In a few terrifying moments, her life was changed forever.
Linnet plunged into the Kentucky wilderness, leaving behind the remnants of her life in London. But a savage Indian attack on the wagon train wiped out her fellow travelers, and left her alone in a harsh land...at the mercy of a fierce Shawnee tribe.
When a handsome young brave claimed her, in perfect English, as his own, Linnet knew she was safe. Until the jealousy of his powerful chief forced them to flee on a hazardous journey, fraught with peril and treachery...a journey that threatened both their lives, and their very special love!
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December 31, 1982
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Excerpt from Sweetbriar by Jude Deveraux
Kentucky Wilderness -- October,1784
The forest closed around the motley array of wagons, horses and people. Four wagons, in good repair, stood to one side, oxen grazing nearby, while two carriages, once pretty things, were barely standing on their high wheels. Tired women went about the chore of preparing supper while the men looked after the animals. A group of children was playing within sight of the adults.
"I can't tell you how glad I am to be rid of some of this heat. It's the sea I miss." Mrs. Watson stood, putting a hand on the small of her back to ease her stomach and the child that would soon be born. "Where's Linnet, Miranda?" she asked the woman across the fire from her.
"She's playing with the children again." The smaller woman's voice had a clear, English accent, so different from her companion's slurred words.
"Oh, I see her now." Mrs. Watson shielded her eyes from the glare of the setting sun. "If a body didn't know better, you wouldn't be able to tell which was the children and which was Linnet." She watched the girl, holding hands in a circle, no taller than the half-grown children for all her twenty years, a loose dress covering the young curves of her body, the same curves that had sent Mrs. Watson's oldest boy to the Tyler wagon so many times. "You know, Miranda, you and Amos ought to talk to Linnet. It's high time she had some young'uns of her own, 'stead of takin' on everybody else's."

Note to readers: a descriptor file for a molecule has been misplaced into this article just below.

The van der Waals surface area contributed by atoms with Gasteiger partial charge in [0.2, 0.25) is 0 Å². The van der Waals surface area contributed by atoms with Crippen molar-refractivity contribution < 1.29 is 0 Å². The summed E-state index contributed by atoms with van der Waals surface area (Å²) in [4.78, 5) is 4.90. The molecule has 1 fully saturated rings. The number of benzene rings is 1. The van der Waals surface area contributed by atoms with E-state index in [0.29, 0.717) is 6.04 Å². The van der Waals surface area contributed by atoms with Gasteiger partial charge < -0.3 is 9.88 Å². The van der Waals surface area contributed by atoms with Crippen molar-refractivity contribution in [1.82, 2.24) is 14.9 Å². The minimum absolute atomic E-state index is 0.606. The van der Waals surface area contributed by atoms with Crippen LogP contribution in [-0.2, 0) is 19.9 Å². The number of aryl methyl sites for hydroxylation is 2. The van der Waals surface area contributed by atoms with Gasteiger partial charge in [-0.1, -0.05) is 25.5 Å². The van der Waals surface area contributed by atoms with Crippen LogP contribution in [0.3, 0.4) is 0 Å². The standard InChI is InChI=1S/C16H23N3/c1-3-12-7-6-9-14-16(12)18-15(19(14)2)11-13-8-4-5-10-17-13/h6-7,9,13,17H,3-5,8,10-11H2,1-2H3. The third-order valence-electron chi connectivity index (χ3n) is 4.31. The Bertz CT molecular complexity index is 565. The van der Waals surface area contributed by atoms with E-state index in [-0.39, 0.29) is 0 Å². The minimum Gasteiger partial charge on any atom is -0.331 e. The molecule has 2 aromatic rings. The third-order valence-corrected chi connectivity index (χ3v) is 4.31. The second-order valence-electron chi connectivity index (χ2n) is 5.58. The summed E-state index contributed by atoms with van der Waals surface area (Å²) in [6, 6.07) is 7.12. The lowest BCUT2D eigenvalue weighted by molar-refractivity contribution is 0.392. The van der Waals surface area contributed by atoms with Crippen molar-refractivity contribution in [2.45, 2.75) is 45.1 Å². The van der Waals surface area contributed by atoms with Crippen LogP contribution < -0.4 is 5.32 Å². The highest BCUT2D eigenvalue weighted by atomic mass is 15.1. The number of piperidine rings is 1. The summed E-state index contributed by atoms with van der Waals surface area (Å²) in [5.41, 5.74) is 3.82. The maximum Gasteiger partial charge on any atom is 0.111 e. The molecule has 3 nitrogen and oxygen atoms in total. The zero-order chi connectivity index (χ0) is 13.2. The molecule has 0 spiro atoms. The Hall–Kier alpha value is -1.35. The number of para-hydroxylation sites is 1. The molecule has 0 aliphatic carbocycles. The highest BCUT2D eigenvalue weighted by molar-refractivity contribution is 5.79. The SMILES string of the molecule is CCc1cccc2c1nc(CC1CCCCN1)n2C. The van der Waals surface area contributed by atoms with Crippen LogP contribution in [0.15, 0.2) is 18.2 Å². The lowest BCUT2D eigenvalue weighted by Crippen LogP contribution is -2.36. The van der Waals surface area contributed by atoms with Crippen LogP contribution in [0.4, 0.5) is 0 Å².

Miranda Tyler smiled. "You're welcome to try, but Linnet has her own mind. Besides, to be honest, I'm not so sure young men are ready to take on the responsibility of my daughter."
Mrs. Watson looked away and gave an embarrassed little laugh. "I'm afraid you're right. Not that there's anything wrong with Linnet, she's certainly pretty enough, but it's just the way she looks at a man, something about the way she stares at him and the way she always seems to be able to take care of herself. Mind if I sit a spell? My back hurts more every minute."
"Certainly, Ellen. Amos set a stool out for me."
The heavy woman sat, knees apart, as she tried to balance her huge stomach. "Now where was I?" She either didn't see or pretended not to see Miranda's frown. "Oh yes, I was talking about Linnet, the way she unnerves men. I did try to talk to her once, tried to explain how men like to feel they're somethin' special. Now look over yonder to Prudie James."